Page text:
Parrot Fishing on the Yemen. Pardon. The Zambezi…
Our 10 Questions series has featured the favourite wild moments of Relais & Châteaux Africa’s adventurers. Today, I’m going to tell you about one of mine.
Everyone has their own criteria for what makes an adventure. For me, it is often about my camera and the rare moments it manages to capture. The Parrotfish Run in Zambia, the Zambezi’s Great Migration, is one such moment, and it is one wild and wonderful adventure.
After watching mokoro after mokoro glide past my deck at Royal Chundu‘s Island Lodge, Gerard and I joined them on the Zambezi, our vehicle an inflatable canoe, and Royal Chundu’s Head Guide, Sililo, or “SK”, our ‘in’.
Richard & SK
The Parrotfish Run is a decades old tradition. Each year, from around June to August, millions of these fish are pulled downstream by the main river current. The usually serene upper reaches of the Zambezi transform into a lively harbour with women and children on the sidelines and the fishermen spread across the channels – often thigh-high in the water itself, sometimes even immersed up to their necks.
Hessah Silwebbe, GM at Royal Chundu, a lodge set on a private waterway between the two rapids where the fishing takes place, explains, “Once the fish hit the smaller rapids, they make for an easy catch for fishermen perched and waiting with their handwoven fishing baskets, made of reeds and palm tree leaves, ready to make their mark. Families set up camp along the riverbanks to take advantage of this annual event.”
The run is an essential part of the lives of the local communities. According to SK, most of the Parrotfish caught is sold at markets either along the riverbank or further inland, providing the families with an income. There is method in the seeming madness of the flurry of fishermen, as each channel is demarcated to a specific family – so-called unwritten territorial rights exist that determine who can fish where. In order for an outsider to fish on one of these taken channels he must be hired by the family who owns it.
SK’s family is represented here too. We head out early one June morning at sunrise, when our fingers have yet to thaw. He takes me to his channel where his half-brother, Richard, is at work. There is a saying on the Zambezi… “Live by the river, die by the river.” This is the law of the land here. The river serves as both a life provider and a reminder of that life’s fragility. The same river that will provide SK’s family with sustenance for the year took their father years before. There is a reason the hippo is considered Africa’s most dangerous animal.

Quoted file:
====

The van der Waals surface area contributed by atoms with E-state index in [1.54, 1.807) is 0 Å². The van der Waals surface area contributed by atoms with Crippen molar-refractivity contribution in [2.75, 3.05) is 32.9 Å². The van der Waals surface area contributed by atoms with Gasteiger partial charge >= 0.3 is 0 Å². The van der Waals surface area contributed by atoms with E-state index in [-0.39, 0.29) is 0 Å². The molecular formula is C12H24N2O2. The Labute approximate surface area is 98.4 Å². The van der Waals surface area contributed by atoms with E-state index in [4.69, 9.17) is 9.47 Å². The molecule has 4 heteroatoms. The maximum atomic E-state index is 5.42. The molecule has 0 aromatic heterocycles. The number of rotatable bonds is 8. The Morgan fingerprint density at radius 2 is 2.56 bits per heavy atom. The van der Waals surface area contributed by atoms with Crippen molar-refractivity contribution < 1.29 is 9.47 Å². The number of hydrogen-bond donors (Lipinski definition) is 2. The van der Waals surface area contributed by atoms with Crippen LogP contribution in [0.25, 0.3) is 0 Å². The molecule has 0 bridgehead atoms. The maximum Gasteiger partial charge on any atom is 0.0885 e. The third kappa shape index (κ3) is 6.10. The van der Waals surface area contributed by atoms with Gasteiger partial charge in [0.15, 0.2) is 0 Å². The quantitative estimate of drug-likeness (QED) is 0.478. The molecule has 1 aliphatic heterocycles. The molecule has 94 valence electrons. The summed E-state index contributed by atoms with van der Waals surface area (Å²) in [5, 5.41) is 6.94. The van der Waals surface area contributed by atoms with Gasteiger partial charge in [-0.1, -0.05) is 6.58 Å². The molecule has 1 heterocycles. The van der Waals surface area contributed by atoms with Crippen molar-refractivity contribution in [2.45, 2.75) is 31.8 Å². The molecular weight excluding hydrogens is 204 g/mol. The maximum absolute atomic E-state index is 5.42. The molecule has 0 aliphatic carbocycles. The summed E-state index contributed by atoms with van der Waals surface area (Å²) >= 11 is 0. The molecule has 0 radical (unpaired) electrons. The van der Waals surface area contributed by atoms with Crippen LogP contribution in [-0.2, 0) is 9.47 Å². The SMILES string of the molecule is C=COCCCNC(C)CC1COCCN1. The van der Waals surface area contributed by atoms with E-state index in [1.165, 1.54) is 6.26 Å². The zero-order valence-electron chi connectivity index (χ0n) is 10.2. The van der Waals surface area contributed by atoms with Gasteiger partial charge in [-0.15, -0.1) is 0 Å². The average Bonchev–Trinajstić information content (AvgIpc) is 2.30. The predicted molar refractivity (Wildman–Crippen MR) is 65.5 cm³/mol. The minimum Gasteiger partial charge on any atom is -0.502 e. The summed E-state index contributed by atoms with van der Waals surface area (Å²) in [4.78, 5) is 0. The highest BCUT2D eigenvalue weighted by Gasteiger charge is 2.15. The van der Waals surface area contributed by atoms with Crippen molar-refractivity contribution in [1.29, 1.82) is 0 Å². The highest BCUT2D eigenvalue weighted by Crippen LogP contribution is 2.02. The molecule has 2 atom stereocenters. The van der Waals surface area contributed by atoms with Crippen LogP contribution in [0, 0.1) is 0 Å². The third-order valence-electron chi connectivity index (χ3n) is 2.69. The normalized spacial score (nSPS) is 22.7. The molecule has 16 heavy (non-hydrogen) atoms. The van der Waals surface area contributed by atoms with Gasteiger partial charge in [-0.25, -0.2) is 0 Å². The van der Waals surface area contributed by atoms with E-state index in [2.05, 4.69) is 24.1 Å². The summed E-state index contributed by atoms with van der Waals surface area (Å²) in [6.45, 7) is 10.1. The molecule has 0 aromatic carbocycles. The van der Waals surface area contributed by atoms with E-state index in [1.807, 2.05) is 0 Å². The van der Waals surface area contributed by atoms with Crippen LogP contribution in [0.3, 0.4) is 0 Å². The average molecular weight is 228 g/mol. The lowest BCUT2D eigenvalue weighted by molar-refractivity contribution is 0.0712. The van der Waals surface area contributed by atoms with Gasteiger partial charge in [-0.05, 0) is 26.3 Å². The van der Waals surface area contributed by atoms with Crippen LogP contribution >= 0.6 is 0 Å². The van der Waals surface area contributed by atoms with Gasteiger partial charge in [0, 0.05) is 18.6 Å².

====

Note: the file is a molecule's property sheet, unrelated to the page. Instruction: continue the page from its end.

This is the Parrotfish Run. And our journey starts with a scarecrow…
The task of the scarecrow, dressed to resemble a person, is to keep the otters and other riverine animals away from the handwoven traps.
Above: The busy ‘harbour’
Above: Often whole families pick up their lives to join the fishermen and can be seen manoeuvring up the Zambezi to their river channel in mekoro laden with supplies, including food and family pets.
Below: Richard brings in his traps to empty their catch on his demarcated islet. With several of the baskets filling his channel, it is a back-and-forth journey, angling often against the rapids and calling for some cowboy-wrangling from outside the mokoro as much as in.
Above: Richard returns to his campsite, baskets in tow. The night’s fire – lit to ward off hippo and other nocturnal creatures – is mere smoke now. He pats down the basket to release the fish into the mokoro.
Above: Each basket can hold around 25 kilograms of fish. The Parrotfish are picked out and bagged, the baskets taken back out into the river for the next catch. The rounded head of the Zambezi Parrotfish is what gives it its name.
Above: The day’s work continues until sun down. Richard returns to the river, as he will, day and night, until the end of the season in the last few days of July.
Discover the Parrotfish Run for yourself at Royal Chundu.